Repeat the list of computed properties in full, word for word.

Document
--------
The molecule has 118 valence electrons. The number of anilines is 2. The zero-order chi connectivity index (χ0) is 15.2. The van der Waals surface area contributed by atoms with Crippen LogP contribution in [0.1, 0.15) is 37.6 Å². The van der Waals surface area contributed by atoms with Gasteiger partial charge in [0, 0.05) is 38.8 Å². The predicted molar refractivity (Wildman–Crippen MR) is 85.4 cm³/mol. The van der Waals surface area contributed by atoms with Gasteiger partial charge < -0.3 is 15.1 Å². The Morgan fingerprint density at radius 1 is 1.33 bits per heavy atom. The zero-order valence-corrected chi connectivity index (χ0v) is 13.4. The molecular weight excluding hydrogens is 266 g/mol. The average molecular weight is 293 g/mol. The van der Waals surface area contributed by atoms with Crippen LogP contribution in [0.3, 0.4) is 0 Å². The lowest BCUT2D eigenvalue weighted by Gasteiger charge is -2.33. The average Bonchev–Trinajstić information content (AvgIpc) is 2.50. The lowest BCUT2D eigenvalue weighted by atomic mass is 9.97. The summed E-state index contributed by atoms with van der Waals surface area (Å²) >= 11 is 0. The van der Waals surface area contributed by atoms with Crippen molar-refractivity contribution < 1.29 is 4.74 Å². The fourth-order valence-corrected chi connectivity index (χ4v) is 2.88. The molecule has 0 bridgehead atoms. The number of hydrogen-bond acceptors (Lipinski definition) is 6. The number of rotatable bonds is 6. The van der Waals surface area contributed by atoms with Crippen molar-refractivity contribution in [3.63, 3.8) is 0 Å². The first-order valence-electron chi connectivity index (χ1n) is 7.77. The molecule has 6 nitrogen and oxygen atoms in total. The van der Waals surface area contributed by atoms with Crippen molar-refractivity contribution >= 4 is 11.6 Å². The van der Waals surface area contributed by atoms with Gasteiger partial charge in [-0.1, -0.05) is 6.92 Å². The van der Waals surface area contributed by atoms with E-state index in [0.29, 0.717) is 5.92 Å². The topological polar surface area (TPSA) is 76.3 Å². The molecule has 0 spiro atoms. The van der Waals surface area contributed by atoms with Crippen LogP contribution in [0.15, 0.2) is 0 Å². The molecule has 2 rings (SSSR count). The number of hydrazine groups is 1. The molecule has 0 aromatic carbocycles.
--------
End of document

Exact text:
The molecule has 118 valence electrons. The number of anilines is 2. The zero-order chi connectivity index (χ0) is 15.2. The van der Waals surface area contributed by atoms with Crippen LogP contribution in [0.1, 0.15) is 37.6 Å². The van der Waals surface area contributed by atoms with Gasteiger partial charge in [0, 0.05) is 38.8 Å². The predicted molar refractivity (Wildman–Crippen MR) is 85.4 cm³/mol. The van der Waals surface area contributed by atoms with Gasteiger partial charge < -0.3 is 15.1 Å². The Morgan fingerprint density at radius 1 is 1.33 bits per heavy atom. The zero-order valence-corrected chi connectivity index (χ0v) is 13.4. The molecular weight excluding hydrogens is 266 g/mol. The average molecular weight is 293 g/mol. The van der Waals surface area contributed by atoms with Crippen LogP contribution in [0.3, 0.4) is 0 Å². The lowest BCUT2D eigenvalue weighted by Gasteiger charge is -2.33. The average Bonchev–Trinajstić information content (AvgIpc) is 2.50. The lowest BCUT2D eigenvalue weighted by atomic mass is 9.97. The summed E-state index contributed by atoms with van der Waals surface area (Å²) >= 11 is 0. The van der Waals surface area contributed by atoms with Crippen molar-refractivity contribution < 1.29 is 4.74 Å². The fourth-order valence-corrected chi connectivity index (χ4v) is 2.88. The molecule has 0 bridgehead atoms. The number of hydrogen-bond acceptors (Lipinski definition) is 6. The number of rotatable bonds is 6. The van der Waals surface area contributed by atoms with Crippen molar-refractivity contribution in [3.63, 3.8) is 0 Å². The first-order valence-electron chi connectivity index (χ1n) is 7.77. The molecule has 6 nitrogen and oxygen atoms in total. The van der Waals surface area contributed by atoms with Crippen molar-refractivity contribution >= 4 is 11.6 Å². The van der Waals surface area contributed by atoms with Gasteiger partial charge in [-0.1, -0.05) is 6.92 Å². The van der Waals surface area contributed by atoms with E-state index in [0.29, 0.717) is 5.92 Å². The topological polar surface area (TPSA) is 76.3 Å². The molecule has 0 spiro atoms. The van der Waals surface area contributed by atoms with Crippen LogP contribution in [0.15, 0.2) is 0 Å². The molecule has 2 rings (SSSR count). The number of hydrazine groups is 1. The molecule has 0 aromatic carbocycles.